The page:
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Tassie telco warns of emerging “two-tier” NBN

Tassie telco warns of emerging “two-tier” NBN

The NBN's Multi Technology Mix rollout is seeing some RSPs, like TasmaNet, forced to adopt a "two-tier" approach to market

The National Broadband Network’s (NBN) Multi Technology Mix (MTM) rollout is giving way to a “two-tiered” network, according to Joel Harris, managing director of Tasmanian telco and NBN reseller, TasmaNet.

“With the onslaught and the onboarding of new technologies such as fibre-to-the-node (FttN) and fibre-to-basement (FttB), there are significant differences between the fibre component of the network, fibre-to-the-premises (FttP) and fibre-to-the-node components,” Harris told the Parliamentary committee reviewing the network’s rollout, in a public hearing on 24 July.

While the potential disparities between the various technologies used in the government’s preferred MTM rollout for the national network is nothing new to consumers and network retail service providers (RSPs) alike, Harris outlined how the imbalances emerging as a result of the current technology mix are affecting resellers.

“One of the other things that frustrates us as a small company – and I believe this also frustrates larger companies – is that the NBN network is becoming a two-tiered network,” he said. “It is also not a ubiquitous network.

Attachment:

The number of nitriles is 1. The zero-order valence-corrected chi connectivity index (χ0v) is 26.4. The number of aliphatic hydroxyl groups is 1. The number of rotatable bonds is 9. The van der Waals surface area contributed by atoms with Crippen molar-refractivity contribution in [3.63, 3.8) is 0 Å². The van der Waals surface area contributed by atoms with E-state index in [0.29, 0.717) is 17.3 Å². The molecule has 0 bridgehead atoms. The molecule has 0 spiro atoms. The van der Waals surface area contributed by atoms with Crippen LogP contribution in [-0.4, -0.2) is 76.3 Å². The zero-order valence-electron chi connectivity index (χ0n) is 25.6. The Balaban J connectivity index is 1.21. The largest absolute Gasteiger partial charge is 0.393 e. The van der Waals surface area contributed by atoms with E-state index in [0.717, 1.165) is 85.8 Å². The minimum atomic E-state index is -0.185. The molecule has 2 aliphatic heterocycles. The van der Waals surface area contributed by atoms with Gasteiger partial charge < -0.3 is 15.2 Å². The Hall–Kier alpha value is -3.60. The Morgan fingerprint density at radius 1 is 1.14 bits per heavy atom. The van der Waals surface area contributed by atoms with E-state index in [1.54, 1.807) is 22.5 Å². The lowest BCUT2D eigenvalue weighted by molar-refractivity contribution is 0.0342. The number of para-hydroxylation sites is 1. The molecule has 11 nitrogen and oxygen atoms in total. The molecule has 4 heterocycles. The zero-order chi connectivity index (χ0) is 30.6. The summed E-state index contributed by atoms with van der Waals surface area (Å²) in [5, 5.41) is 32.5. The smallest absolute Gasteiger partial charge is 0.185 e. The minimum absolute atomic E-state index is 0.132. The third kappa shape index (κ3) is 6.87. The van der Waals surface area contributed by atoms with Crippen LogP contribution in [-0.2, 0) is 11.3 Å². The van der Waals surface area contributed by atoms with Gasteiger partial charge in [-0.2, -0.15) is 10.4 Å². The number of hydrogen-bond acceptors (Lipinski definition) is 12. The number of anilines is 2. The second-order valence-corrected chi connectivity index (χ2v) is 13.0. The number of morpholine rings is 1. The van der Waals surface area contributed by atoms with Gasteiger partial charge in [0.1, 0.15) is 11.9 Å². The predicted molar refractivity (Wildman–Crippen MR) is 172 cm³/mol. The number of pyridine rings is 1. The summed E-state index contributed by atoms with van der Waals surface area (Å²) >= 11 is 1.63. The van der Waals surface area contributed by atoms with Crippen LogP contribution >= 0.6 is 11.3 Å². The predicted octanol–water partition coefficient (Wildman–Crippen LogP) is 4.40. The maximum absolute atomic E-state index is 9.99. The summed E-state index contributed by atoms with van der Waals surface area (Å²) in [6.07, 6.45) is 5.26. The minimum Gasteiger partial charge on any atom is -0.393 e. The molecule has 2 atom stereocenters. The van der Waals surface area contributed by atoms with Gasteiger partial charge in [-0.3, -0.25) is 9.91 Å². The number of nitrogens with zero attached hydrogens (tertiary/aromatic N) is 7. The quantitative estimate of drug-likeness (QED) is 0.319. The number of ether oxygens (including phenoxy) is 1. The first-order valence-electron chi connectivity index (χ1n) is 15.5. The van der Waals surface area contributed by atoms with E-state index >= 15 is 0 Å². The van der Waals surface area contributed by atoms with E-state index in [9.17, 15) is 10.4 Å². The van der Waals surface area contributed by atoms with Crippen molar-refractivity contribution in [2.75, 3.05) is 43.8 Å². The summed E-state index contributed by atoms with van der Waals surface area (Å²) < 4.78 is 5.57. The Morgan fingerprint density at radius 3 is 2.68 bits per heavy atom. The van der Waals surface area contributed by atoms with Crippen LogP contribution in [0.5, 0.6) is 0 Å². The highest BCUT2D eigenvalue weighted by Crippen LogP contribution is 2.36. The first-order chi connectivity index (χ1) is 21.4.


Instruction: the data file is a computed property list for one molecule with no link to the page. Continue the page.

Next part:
“We can no longer have a single termination device for all our customers. We now need to stock two, because it's almost impossible to source a device that can terminate fibre to the node and fibre to the premises.

“Also, fibre-to-the-node requires normally two visits, mainly because there're generally problems with the connectivity – either incorrect pairs being terminated, being unable to find the pairs within a building and things like that, or the quality of the pairs just isn't up to scratch."

The MTM approach to the NBN rollout came about thanks to an election promise by the Coalition government to roll out the network faster, and at a lower cost, than the previous administration’s fibre-heavy model would allow for.

However, the difficulties presented by the existing technology choices – or lack thereof, depending on the individual premises being connected – necessitates a two-tiered go-to market approach for players like TasmaNet.

“We've actually had to change our marketing and our go-to market and separate out the marketing strategy around fibre-to-the-node from fibre-to-the-premises, all because the expectations are different,” Harris said.

Discussing the different options open to NBN resellers such as TasmaNet under the current technology mix, Harris said that the widely used fibre-to-the-node technology will inevitably have to be replaced at some point, largely due to the reliance on existing copper cabling over varying distances to premises – a factor that has drawn almost continuous criticism from some industry quarters.

This last point was also flagged by the CEO of Launceston RSP, Launtel, and fellow Tasmanian, Damian Ivereigh, who warned the Parliamentary Committee reviewing the NBN rollout that Australia can expect to further issues to arise result of the MTM rollout.

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Tags broadbandNBNinternetnational broadband networktasmaniaTasmaNetJoel HarrisLauntel

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